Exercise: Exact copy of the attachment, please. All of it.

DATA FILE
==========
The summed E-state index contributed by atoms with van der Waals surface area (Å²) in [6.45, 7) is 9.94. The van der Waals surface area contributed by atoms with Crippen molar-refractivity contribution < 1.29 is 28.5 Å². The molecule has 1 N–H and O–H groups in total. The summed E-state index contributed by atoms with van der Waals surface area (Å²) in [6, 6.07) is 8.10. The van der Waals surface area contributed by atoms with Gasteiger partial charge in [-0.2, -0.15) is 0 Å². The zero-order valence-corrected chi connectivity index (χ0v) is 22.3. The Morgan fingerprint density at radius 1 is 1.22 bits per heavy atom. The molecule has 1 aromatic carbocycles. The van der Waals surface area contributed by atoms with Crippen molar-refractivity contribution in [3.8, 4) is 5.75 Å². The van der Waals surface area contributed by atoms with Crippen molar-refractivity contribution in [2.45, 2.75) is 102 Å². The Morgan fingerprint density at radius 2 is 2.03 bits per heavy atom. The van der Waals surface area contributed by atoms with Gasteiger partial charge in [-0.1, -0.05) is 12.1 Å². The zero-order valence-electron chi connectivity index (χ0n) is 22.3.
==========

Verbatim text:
The summed E-state index contributed by atoms with van der Waals surface area (Å²) in [6.45, 7) is 9.94. The van der Waals surface area contributed by atoms with Crippen molar-refractivity contribution < 1.29 is 28.5 Å². The molecule has 1 N–H and O–H groups in total. The summed E-state index contributed by atoms with van der Waals surface area (Å²) in [6, 6.07) is 8.10. The van der Waals surface area contributed by atoms with Gasteiger partial charge in [-0.2, -0.15) is 0 Å². The zero-order valence-corrected chi connectivity index (χ0v) is 22.3. The Morgan fingerprint density at radius 1 is 1.22 bits per heavy atom. The molecule has 1 aromatic carbocycles. The van der Waals surface area contributed by atoms with Crippen molar-refractivity contribution in [3.8, 4) is 5.75 Å². The van der Waals surface area contributed by atoms with Crippen molar-refractivity contribution in [2.45, 2.75) is 102 Å². The Morgan fingerprint density at radius 2 is 2.03 bits per heavy atom. The van der Waals surface area contributed by atoms with Gasteiger partial charge in [-0.1, -0.05) is 12.1 Å². The zero-order valence-electron chi connectivity index (χ0n) is 22.3.